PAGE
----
The statistical method of investigating social questions has Laplace for its most scientific and Buckle for its most popular expounder. Persons are grouped according to some characteristic, and the number of persons forming the group is set down under that characteristic. This is the raw material from which the statist endeavours to deduce general theorems in sociology. Other students of human nature proceed on a different plan. They observe individual men, ascertain their history, analyse their motives, and compare their expectation of what they will do with their actual conduct. This may be called the dynamical method of study as applied to man. However imperfect the dynamical study of man may be in practice, it evidently is the only perfect method in principle, and its shortcomings arise from the limitation of our powers rather than from a faulty method of procedure. If we betake ourselves to the statistical method, we do so confessing that we are unable to follow the details of each individual case, and expecting that the effects of widespread causes, though very different in each individual, will produce an average result on the whole nation, from a study of which we may estimate the character and propensities of an imaginary being called the Mean Man.

Now, if the molecular theory of the constitution of bodies is true, all our knowledge of matter is of the statistical kind. A constituent molecule of a body has properties very different from those of the body to which it belong:. Besides its immutability and other recondite properties, it has a velocity which is different from that which we attribute to the body as a whole.

The smallest portion of a body which we can discern consists of a vast number of such molecules, and all that we can learn about this group of molecules is statistical information. We can determine the motion of the centre of gravity of the group, but not that of any one of its members for the time being, and these members themselves are continually passing from one group to another in a manner confessedly beyond our power of tracing them. Hence those uniformities which we observe in our experiments with quantities of matter containing millions of millions of molecules are uniformities of the same kind as those explained by Laplace and wondered at by Buckle, arising from the slumping together of multitudes of cases, each of which is by no means uniform with the others.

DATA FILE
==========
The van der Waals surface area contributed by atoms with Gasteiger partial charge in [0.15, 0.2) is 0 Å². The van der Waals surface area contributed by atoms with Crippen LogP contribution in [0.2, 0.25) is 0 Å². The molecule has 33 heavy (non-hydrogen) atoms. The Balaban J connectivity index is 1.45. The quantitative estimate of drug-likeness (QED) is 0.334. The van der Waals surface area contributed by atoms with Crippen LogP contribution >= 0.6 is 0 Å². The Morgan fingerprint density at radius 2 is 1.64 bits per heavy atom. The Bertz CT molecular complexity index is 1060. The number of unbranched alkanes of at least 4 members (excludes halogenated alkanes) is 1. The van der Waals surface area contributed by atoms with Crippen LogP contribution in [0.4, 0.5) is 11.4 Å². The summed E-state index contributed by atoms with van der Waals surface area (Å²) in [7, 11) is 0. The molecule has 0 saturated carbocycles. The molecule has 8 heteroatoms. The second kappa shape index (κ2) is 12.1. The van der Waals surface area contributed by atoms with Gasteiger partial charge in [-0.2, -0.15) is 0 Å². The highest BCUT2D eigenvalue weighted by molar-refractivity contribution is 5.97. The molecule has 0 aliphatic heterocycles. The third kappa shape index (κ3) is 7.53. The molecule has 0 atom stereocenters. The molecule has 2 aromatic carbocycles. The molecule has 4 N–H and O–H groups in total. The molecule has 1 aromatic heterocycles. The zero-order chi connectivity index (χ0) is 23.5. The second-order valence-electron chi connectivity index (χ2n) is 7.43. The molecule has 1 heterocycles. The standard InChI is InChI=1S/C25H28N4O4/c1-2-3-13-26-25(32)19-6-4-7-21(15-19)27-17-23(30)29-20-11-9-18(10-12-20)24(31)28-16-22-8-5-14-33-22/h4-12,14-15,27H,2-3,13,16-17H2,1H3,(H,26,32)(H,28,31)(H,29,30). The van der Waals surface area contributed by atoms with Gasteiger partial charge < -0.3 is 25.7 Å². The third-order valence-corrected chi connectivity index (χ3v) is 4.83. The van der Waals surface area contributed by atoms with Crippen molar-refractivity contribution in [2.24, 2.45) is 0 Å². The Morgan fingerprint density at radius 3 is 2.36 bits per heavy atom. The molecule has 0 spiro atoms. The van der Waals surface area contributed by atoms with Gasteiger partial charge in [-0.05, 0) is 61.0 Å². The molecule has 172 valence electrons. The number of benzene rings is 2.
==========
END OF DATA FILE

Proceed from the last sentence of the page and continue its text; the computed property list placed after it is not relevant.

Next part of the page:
The discussion of statistical matter is within the province of human reason, and valid consequences may be deduced from it by legitimate methods; but there are certain peculiarities in the very form of the results which indicate that they belong to a different department of knowledge from the domain of exact science. They are not symmetrical functions of the time. It makes all the difference in the world whether we suppose the inquiry to be historical or prophetical — whether our object is to deduce the past state or the future state of things from the known present state. In astronomy, the two problems differ only in the sign of t, the time; in the theory of the diffusion of matter, heat, or motion, the prophetical problem is always capable of solution; but the historical one, except in singular cases, is insoluble. There may be other cases in which the past, but not the future, may be deducible from the present. Perhaps the process by which we remember past events, by submitting our memory to analysis, may be a case of this kind.

Much light may be thrown on some of these questions by the consideration of stability and instability. When the state of things is such that an infinitely small variation of the present state will alter only by an infinitely small quantity the state at some future time, the condition of the system, whether at rest or in motion, is said to be stable; but when an infinitely small variation in the present state may bring about a finite difference in the state of the system in a finite time, the condition of the system is said to be unstable.

It is manifest that the existence of unstable conditions renders impossible the prediction of future events, if our knowledge of the present state is only approximate, and not accurate.

It has been well pointed out by Professor Balfour Stewart that physical stability is the characteristic of those systems from the contemplation of which determinists draw their arguments, and physical instability that of those living bodies, and moral instability that of those developable souls, which furnish to consciousness the conviction of free will.